Over the past year, some workers and their families have rested a little easier knowing they will be able to recover from illness or help a family member do so without sacrificing much-needed income.
As National Work and Family Month drew to a close this time last year, working families were hopeful that the upcoming election would mean that the economy would turn around, families would regain control of their finances and economic security, and the country would finally get back on track after a crippling recession.
This year, we have achieved significant victories in our work to ensure more working people have the right to earn paid sick days.
With the recent decisions in Wal-Mart v. Dukes and AT&T Mobility v. Concepcion, the Supreme Court weakened the ability of individuals to band together in class action lawsuits to challenge corporate misconduct.
Momentum and support for paid sick days policies in this country are growing like never before.
For working families today, paid sick days can mean the difference between staying afloat and being unable to afford basic expenses like food and transportation - and this lifeline comes at minimal or no cost to businesses.
As we near the end of LGBT Health Awareness Week — a time to focus on eliminating the health disparities and health care discrimination faced by the LGBT community — we cannot forget the role that access to health care plays in promoting the health and well-being of LGBT workers and their families.
A new study released today shows that San Francisco's Paid Sick Leave Ordinance (PSLO) — the first citywide paid sick days standard in the country — has been proven a success.
Few workplace policies in the United States recognize the dual demands of work and family. Our lack of a paid sick time standard is a prime example.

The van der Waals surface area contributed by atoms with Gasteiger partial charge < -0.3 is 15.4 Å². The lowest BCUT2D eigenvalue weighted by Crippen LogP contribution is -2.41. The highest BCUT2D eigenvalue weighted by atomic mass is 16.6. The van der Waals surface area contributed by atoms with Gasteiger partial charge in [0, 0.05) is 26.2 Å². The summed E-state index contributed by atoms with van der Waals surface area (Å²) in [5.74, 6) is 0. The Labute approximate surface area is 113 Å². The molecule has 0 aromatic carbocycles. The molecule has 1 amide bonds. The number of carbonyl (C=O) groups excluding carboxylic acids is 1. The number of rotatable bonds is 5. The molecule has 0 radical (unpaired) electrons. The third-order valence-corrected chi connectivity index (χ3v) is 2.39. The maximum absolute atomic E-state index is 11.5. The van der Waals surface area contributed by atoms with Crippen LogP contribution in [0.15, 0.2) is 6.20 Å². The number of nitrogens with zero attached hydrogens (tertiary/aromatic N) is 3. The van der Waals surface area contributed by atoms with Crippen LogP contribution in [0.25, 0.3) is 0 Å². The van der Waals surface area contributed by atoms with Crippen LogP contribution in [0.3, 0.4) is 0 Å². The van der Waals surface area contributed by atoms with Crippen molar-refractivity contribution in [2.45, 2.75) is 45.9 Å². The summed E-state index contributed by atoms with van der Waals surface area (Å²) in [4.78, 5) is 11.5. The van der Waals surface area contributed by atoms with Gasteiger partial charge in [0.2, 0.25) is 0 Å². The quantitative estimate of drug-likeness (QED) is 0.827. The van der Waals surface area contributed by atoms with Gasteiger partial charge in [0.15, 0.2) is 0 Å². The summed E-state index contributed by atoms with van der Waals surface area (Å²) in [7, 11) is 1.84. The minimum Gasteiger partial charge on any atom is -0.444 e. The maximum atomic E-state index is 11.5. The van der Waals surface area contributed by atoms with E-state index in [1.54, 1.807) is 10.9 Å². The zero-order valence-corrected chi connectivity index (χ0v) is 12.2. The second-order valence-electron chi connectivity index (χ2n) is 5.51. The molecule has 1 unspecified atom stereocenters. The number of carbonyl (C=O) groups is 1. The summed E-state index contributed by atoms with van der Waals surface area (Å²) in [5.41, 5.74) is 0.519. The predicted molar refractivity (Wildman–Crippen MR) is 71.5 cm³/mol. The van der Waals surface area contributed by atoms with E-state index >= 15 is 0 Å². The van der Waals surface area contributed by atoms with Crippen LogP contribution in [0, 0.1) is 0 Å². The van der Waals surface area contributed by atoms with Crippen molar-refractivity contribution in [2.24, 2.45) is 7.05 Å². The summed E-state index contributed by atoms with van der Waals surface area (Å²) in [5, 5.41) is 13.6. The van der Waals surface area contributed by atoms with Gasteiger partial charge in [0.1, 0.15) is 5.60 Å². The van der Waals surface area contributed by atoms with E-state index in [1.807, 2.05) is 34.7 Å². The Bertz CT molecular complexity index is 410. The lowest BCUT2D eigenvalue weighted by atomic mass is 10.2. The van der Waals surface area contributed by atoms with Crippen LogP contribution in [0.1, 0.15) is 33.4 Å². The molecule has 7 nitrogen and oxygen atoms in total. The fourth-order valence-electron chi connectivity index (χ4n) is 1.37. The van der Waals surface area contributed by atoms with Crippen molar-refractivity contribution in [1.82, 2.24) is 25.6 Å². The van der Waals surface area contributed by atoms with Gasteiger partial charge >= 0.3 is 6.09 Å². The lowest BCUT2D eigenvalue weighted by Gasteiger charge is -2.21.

Our country needs more adequate, reasonable and flexible sick leave policies. Tens of millions of workers in this country don't have a single paid sick day. Many of those who do can't use them to meet their family's health needs. As a result, kids and their parents are forced to go to school or work sick, contagion spreads, and public health suffers.
Throughout the long, hot summer — despite the veto-proof majority in the New York City Council, despite the endless terrible experiences of workers who've been forced to work sick, despite the loads of testimony in favor of the Paid Sick Time Act — New York's proposed paid sick days law has remained in limbo.
In my job, I get to explain the entire narrative of paid sick days to our nation's lawmakers and their staff. It's a rather simple task because most people intuitively get it — and often they have an experience to share.
Do you worry about losing your job when you get sick? If you're like 40 million other workers in this country, perhaps you should!
It's hard to believe, but the sick truth is tens of millions of workers in the good ole U. S. of A. don't have a single paid sick day.
Given the recent news about Wal-Mart's sick days practice, we all may want to think twice about shopping there this holiday season—which regrettably overlaps with cold and flu season.
The Centers for Disease Control and Prevention keeps updating its guidelines to help child care and early childhood programs - - and all of us - - respond to influenza during the 2009-2010 flu season.
As schools reopen and cooler, drier temperatures return here to Washington, D.C., the nation waits for the second wave of the H1N1 flu to hit us.
Campaigns to make paid sick days a basic workplace standard have sprung up around the country—and now New York City is getting in on the action.
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